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February 16, 2012 - Image 35

Resource type:
The Detroit Jewish News, 2012-02-16

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Old Arab Order from page 34

are part of the old Arab order because
they back Arab nationalism, which has
proven an ideological smokescreen for
Sunni Arab domination over the minori-
ties in the Middle East. This nationalism
is what drove the Palestinians to (ill-fat-
edly) join with Saddam Hussein's Baath
regime in suppressing the Shiite majority
and the Kurdish minority in Iraq.
The PLO, founded in 1965 to give voice
to Palestinian refugees living in camps,
is the ultimate example of the old Arab
order, Frisch declares. No argument
there. Death, not democracy, is the only
way to oust leadership in any of the PLO
factions. The same principle applies to
Hamas and its terror network.
"More than anything," Frisch writes,
"the Arab upheavals of the past year are
about instituting a change of leadership
in the Arab world. The Palestinians are
having none of that."
In fact, llamas continues to rain mis-
siles on southern Israel. Fatah, mean-
while, has sabotaged the West Bank's bid
for statehood by its infatuation with the
disingenuous United Nations and snarl-
ing of the beleaguered peace process.

Prospect For Change
Will the Arab Spring, which ultimately
might prove a transformative failure any-
way, pass the old-style Palestinians by?
Maybe. In my mind, they seem too
inbred with the old Arab order to drop
their diabolical tendencies. Long politi-
cal roads typically are paved with land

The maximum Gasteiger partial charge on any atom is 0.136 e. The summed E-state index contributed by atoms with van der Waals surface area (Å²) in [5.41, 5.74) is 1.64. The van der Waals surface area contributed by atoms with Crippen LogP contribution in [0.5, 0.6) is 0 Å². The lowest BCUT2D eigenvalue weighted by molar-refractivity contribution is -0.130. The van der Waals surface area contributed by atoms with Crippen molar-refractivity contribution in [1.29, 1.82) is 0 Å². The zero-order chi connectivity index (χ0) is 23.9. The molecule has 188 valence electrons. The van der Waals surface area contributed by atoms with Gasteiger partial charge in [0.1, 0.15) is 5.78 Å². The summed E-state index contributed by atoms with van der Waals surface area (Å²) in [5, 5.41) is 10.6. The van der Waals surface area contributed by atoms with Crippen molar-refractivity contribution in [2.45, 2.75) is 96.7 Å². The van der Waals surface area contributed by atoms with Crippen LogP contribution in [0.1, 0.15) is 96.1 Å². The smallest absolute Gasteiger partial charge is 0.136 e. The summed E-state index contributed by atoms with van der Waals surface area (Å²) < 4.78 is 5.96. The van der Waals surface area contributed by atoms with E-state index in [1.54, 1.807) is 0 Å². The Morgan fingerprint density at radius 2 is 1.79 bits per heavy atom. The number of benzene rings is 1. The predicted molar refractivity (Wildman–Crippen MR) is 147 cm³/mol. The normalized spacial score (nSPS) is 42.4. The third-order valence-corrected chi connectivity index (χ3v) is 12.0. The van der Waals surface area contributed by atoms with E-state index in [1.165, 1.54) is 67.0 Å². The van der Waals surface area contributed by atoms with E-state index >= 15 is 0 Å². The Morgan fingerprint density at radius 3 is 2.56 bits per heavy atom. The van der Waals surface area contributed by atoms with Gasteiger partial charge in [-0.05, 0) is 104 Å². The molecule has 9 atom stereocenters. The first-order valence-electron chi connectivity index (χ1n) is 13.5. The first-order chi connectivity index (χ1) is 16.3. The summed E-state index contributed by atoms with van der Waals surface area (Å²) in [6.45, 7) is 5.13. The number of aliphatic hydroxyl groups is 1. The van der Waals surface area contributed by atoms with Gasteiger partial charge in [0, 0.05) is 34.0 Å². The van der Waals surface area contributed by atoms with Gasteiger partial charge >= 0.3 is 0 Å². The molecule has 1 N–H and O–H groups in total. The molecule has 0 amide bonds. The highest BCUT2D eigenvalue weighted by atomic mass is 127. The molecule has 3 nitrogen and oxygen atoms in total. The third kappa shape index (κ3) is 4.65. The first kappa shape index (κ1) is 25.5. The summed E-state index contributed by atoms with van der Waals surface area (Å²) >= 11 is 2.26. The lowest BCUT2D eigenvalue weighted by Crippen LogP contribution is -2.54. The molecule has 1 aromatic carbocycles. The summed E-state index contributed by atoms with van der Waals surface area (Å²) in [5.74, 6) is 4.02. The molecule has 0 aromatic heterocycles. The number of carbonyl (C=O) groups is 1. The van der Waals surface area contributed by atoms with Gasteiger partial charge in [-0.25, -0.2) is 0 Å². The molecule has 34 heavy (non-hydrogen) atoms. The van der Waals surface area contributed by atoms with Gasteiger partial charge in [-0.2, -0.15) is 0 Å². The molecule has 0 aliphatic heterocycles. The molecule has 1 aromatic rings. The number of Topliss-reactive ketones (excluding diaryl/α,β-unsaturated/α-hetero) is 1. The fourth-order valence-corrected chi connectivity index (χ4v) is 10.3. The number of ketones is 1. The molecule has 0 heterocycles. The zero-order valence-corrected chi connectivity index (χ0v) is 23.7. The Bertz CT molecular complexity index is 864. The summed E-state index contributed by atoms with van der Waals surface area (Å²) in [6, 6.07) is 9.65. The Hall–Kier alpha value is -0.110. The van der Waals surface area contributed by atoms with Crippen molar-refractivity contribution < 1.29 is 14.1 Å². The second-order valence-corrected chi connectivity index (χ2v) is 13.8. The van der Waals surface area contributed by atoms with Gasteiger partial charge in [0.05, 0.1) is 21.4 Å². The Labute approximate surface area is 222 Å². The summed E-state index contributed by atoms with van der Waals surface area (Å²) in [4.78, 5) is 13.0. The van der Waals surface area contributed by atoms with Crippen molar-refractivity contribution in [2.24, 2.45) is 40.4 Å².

Still, Frisch pitches an intriguing long-
shot scenario: "Palestinians could begin
a promising journey toward a demo-
cratic renaissance by acknowledging the
rights they demand from Israel and the
world to others. They could, for example,
support the right of self-determination
of the Kurds, the Berber and the Jewish
peoples, including recognition of Israel
as a Jewish state. Palestinians could and
should take a stand against the oppres-
sion of Egypt's Copts. They could and
should renounce Arab national move-
ments that betray these principles. They
could and should become a voice for
civil rights if and when the new Islamist
regimes in the Arab world begin to deny
these rights to their minorities:'
But will they do any of this? Only
time will tell. I'm not counting on it. The
Palestinians seem inextricably bound to
the old Arab order. But I do buy into one
reason that Frisch is cautiously optimis-
As he so aptly put it: "Fortunately, the
Palestinians have an example nearby of a
democratic and prosperous state worthy
of emulation — Israel." ❑


Haredi Leaders Must Sternly Challenge Zealots

Deafening Silence



The silence of the majority of our lead-
he recent violence in Beit
ers has allowed a tiny fringe group of
Shemesh and Jerusalem's
extremists to hijack the news media
Mea Shearim neighborhood
into thinking they represent the entire
has led me to speak out against the
haredi Orthodox community in Israel.
so-called sikrikim in the harshest pos-
This terrible generalization could not
sible terms, equating their actions to
be further from the truth and is insult-
terrorism. Sikrikim is the name
ing to those of us who have
given to a fringe anti-Zionist
worked for so many years
to bridge the gaps of under-
vigilante group, loosely linked
to Neturei Karta and said to
standing with all sectors of
have been at the head of many
Israeli society.
As a proud 11th-genera-
of the recent violent attacks
against innocent Israelis.
tion Jerusalemite from Mea
These haredi Orthodox hoo-
Shearim, I know the anti-
Zionist Neturei Karta all
ligans have wreaked havoc
through harassment and vio-
too well, having been raised
lence for far too long.